On June 11, 1993, Patriarch Mstyslav (Skrypnyk) died in Grimsby, Canada.
Since in Ukraine two structures considered him their hierarchs – the UOC-KP and the UAOC, which had lost its registration – the UOC in the United States distanced itself from both jurisdictions. Also, the American bishops refused the request of the restored UAOC to participate in the new ordination for Ukraine.
Given this the extraordinary Patriarchal Council of June 11, 1993, decided on the ordination of two new hierarchs: Bishop of Rivne Feoktysta (Peresad) (June 30) and of Kharkiv and Poltava Ihor (Isichenko) (July 12).
Shortly after this a meeting of the Hierarchical Council of the UAOC took place, where it was decided to ask the priest Volodymyr (Yarema) to take monarchal vows and accept episcopal ordination. On August 23, 1993, in Sts. Peter and Paul Church in Lviv, Archbishop Petro (Petrus) accepted the vows of Fr. Volodymyr, who took the name of Dymytriy. And on September 5 in Kyiv, Dymytriy (Yarema) was ordained the bishop of Sichevskyi. On September 7, 1993, at the second National Council of the UAOC he was elected Patriarch of Kyiv. The enthronement took place on September 14 in the Church of Our Savior on Berestov.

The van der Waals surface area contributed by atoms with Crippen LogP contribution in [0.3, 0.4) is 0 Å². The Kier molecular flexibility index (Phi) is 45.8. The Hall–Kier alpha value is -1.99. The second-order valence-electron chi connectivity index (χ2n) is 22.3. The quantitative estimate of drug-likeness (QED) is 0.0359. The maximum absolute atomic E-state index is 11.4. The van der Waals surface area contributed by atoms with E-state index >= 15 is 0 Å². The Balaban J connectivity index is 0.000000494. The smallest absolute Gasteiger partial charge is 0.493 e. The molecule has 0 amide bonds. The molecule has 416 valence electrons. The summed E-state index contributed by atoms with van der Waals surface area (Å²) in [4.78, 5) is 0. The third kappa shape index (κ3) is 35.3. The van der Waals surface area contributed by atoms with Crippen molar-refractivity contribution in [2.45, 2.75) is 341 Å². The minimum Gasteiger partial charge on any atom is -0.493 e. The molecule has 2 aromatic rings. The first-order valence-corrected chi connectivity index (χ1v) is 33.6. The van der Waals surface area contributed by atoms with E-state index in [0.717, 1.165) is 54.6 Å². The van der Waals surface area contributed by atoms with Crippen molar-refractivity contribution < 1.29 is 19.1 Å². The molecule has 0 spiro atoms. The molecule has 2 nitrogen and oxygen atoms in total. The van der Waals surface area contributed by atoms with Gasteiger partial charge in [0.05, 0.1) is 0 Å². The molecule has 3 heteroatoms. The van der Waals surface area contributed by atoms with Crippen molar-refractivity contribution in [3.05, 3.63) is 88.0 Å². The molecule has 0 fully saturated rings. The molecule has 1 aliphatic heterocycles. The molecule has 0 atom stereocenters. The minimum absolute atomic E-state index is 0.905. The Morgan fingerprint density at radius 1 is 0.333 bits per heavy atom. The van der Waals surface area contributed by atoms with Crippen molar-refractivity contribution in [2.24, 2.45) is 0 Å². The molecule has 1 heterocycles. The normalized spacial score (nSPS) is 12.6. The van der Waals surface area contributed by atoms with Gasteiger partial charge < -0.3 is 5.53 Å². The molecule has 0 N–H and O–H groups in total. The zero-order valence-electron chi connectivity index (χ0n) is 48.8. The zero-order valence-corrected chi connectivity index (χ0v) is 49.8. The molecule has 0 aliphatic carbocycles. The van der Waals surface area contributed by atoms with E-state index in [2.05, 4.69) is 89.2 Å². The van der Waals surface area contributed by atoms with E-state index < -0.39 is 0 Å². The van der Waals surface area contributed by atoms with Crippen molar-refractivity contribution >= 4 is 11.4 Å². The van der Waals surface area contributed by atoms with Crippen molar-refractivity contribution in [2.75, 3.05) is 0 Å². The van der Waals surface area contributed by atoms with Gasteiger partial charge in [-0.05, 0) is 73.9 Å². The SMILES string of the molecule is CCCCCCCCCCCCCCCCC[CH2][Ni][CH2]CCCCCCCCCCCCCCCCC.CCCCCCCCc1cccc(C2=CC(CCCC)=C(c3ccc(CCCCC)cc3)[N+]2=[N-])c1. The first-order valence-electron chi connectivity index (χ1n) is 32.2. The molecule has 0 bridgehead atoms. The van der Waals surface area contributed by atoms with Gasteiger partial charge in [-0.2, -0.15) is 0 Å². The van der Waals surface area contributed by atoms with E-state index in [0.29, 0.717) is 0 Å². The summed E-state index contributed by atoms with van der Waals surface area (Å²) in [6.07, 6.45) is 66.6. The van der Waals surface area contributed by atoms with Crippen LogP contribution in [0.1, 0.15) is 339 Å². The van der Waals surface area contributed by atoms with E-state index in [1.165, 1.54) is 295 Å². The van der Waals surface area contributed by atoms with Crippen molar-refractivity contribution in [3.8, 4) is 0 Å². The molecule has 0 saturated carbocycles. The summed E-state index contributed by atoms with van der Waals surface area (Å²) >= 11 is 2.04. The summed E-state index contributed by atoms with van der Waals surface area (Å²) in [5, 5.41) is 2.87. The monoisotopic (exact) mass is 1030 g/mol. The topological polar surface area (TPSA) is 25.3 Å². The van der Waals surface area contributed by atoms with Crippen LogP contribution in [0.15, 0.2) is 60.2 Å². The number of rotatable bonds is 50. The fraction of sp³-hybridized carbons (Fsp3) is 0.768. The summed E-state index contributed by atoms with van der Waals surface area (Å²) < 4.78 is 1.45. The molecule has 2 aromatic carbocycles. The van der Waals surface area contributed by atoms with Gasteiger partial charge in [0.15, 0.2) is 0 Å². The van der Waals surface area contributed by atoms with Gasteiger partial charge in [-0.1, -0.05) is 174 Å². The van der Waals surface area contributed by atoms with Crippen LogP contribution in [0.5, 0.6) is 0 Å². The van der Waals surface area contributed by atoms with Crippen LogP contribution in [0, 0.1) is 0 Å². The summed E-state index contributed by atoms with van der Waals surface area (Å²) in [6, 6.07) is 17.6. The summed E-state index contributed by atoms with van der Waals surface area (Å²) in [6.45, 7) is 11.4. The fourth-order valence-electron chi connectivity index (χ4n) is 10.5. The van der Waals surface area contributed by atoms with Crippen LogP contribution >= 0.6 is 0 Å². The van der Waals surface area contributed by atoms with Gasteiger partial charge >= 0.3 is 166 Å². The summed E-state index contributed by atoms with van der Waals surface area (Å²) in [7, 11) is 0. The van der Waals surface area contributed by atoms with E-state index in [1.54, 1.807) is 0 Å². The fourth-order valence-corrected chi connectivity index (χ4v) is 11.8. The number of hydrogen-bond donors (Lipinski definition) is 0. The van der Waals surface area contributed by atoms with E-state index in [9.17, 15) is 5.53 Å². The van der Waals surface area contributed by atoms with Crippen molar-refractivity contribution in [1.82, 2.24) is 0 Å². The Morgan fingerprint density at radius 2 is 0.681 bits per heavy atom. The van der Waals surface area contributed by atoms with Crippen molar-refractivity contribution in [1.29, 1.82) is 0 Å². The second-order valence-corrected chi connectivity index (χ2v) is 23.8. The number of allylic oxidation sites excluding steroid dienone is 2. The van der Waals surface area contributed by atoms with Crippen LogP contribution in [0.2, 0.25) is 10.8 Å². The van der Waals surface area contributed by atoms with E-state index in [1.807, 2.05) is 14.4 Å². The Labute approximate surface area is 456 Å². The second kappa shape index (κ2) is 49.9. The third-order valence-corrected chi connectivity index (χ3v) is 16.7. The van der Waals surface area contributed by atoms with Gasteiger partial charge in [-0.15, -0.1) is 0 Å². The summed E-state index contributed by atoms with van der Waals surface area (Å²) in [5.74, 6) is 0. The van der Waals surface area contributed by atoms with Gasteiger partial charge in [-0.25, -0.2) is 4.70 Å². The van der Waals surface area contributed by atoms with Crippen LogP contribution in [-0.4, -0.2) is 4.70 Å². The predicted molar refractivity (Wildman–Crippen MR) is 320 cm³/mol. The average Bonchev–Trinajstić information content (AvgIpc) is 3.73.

At the same time, the UOC-KP, which had also thought of Mstyslav (Skrypnyk) as its head, also held elections for a new patriarch of Ukraine. From October 21 to 24 in Kyiv a National Council was held in which Bishop of Chernihiv Volodymyr (Romaniuk) was elected the head of the UOC-KP.
From the beginning of his time on the patriarchal throne, Dymytriy (Yarema) considered it his mission to overcome the division between the three branches of Ukrainian Orthodoxy and was ready to use his powers to unite and elect a joint head of the Ukrainian Orthodox Church.
During 1993-1996 in the UAOC there was a confrontation between the newly elected Patriarch Dymytriy and the administrator of the Patriarchate Archbishop Petro (Petrus). The main reason of the conflict was Bishop Petro’s attempt to gain the power in the Patriarchate that he had received from Patriarch of Mstyslav.
The result of this was the registration in 1995 of two statutes of the UAOC, one of which was given by Patriarch Dymytriy and the other by Petro (Petrus). Both statutes were registered by state authorities of Ukraine. This put an end to the illegal situation of the church, but it was registered as a new religious movement, not as a successor of the UAOC from 1990, as was sought by Patriarch Dymytriy.